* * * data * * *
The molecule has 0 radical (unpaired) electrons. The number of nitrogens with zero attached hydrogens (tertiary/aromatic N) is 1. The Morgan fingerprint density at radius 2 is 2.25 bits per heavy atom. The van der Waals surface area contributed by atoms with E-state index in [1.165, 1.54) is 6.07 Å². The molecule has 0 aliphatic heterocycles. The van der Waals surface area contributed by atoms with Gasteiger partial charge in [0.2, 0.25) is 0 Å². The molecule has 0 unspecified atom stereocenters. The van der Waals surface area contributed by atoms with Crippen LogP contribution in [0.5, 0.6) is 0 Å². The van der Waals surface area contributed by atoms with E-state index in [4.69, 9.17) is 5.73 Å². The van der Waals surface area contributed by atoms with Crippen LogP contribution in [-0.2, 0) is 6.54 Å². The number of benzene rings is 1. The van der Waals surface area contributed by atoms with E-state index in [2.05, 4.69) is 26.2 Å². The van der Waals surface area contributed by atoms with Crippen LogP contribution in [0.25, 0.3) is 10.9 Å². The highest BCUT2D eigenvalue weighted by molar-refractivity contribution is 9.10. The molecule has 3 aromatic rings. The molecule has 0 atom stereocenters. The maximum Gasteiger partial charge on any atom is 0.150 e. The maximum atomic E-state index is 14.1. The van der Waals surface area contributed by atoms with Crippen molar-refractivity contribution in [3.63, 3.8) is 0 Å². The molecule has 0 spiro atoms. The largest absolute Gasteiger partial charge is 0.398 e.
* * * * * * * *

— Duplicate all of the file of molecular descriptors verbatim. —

The molecule has 0 radical (unpaired) electrons. The number of nitrogens with zero attached hydrogens (tertiary/aromatic N) is 1. The Morgan fingerprint density at radius 2 is 2.25 bits per heavy atom. The van der Waals surface area contributed by atoms with E-state index in [1.165, 1.54) is 6.07 Å². The molecule has 0 aliphatic heterocycles. The van der Waals surface area contributed by atoms with Gasteiger partial charge in [0.2, 0.25) is 0 Å². The molecule has 0 unspecified atom stereocenters. The van der Waals surface area contributed by atoms with Crippen LogP contribution in [0.5, 0.6) is 0 Å². The van der Waals surface area contributed by atoms with E-state index in [4.69, 9.17) is 5.73 Å². The van der Waals surface area contributed by atoms with Crippen LogP contribution in [-0.2, 0) is 6.54 Å². The number of benzene rings is 1. The van der Waals surface area contributed by atoms with E-state index in [2.05, 4.69) is 26.2 Å². The van der Waals surface area contributed by atoms with Crippen LogP contribution in [0.25, 0.3) is 10.9 Å². The highest BCUT2D eigenvalue weighted by molar-refractivity contribution is 9.10. The molecule has 3 aromatic rings. The molecule has 0 atom stereocenters. The maximum Gasteiger partial charge on any atom is 0.150 e. The maximum atomic E-state index is 14.1. The van der Waals surface area contributed by atoms with Crippen molar-refractivity contribution in [3.63, 3.8) is 0 Å². The molecule has 0 spiro atoms. The largest absolute Gasteiger partial charge is 0.398 e.